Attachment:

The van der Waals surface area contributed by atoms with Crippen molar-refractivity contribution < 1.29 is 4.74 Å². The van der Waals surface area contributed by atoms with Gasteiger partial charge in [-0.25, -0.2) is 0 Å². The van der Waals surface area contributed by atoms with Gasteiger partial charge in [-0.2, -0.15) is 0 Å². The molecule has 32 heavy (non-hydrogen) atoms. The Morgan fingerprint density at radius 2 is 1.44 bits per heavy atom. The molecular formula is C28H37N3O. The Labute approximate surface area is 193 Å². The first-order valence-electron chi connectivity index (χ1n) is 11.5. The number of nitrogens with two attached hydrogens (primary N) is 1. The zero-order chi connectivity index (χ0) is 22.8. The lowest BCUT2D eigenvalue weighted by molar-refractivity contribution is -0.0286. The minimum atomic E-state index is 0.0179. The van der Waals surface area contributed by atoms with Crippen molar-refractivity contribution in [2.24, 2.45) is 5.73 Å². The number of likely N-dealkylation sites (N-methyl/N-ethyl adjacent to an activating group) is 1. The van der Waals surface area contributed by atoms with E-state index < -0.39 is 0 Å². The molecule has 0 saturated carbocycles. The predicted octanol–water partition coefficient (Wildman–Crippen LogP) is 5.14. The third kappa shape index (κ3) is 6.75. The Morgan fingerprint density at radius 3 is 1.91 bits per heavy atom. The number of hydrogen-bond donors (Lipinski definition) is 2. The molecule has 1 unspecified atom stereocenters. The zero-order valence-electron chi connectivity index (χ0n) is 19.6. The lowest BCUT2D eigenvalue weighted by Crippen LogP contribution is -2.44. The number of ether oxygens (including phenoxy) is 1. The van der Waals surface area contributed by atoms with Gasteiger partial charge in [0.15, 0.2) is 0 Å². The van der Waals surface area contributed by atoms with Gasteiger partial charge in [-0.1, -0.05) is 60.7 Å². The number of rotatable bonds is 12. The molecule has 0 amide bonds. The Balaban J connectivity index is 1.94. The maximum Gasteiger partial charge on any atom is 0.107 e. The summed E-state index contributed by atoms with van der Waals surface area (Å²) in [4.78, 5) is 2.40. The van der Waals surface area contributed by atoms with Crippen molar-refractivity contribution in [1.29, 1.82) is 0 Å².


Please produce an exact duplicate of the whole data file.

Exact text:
The van der Waals surface area contributed by atoms with Crippen molar-refractivity contribution < 1.29 is 4.74 Å². The van der Waals surface area contributed by atoms with Gasteiger partial charge in [-0.25, -0.2) is 0 Å². The van der Waals surface area contributed by atoms with Gasteiger partial charge in [-0.2, -0.15) is 0 Å². The molecule has 32 heavy (non-hydrogen) atoms. The Morgan fingerprint density at radius 2 is 1.44 bits per heavy atom. The molecular formula is C28H37N3O. The Labute approximate surface area is 193 Å². The first-order valence-electron chi connectivity index (χ1n) is 11.5. The number of nitrogens with two attached hydrogens (primary N) is 1. The zero-order chi connectivity index (χ0) is 22.8. The lowest BCUT2D eigenvalue weighted by molar-refractivity contribution is -0.0286. The minimum atomic E-state index is 0.0179. The van der Waals surface area contributed by atoms with Crippen molar-refractivity contribution in [2.24, 2.45) is 5.73 Å². The number of likely N-dealkylation sites (N-methyl/N-ethyl adjacent to an activating group) is 1. The van der Waals surface area contributed by atoms with E-state index < -0.39 is 0 Å². The molecule has 0 saturated carbocycles. The predicted octanol–water partition coefficient (Wildman–Crippen LogP) is 5.14. The third kappa shape index (κ3) is 6.75. The Morgan fingerprint density at radius 3 is 1.91 bits per heavy atom. The number of hydrogen-bond donors (Lipinski definition) is 2. The molecule has 1 unspecified atom stereocenters. The zero-order valence-electron chi connectivity index (χ0n) is 19.6. The lowest BCUT2D eigenvalue weighted by Crippen LogP contribution is -2.44. The number of ether oxygens (including phenoxy) is 1. The van der Waals surface area contributed by atoms with Gasteiger partial charge in [0.15, 0.2) is 0 Å². The van der Waals surface area contributed by atoms with Gasteiger partial charge in [-0.1, -0.05) is 60.7 Å². The number of rotatable bonds is 12. The molecule has 0 amide bonds. The Balaban J connectivity index is 1.94. The maximum Gasteiger partial charge on any atom is 0.107 e. The summed E-state index contributed by atoms with van der Waals surface area (Å²) in [4.78, 5) is 2.40. The van der Waals surface area contributed by atoms with Crippen molar-refractivity contribution in [1.29, 1.82) is 0 Å².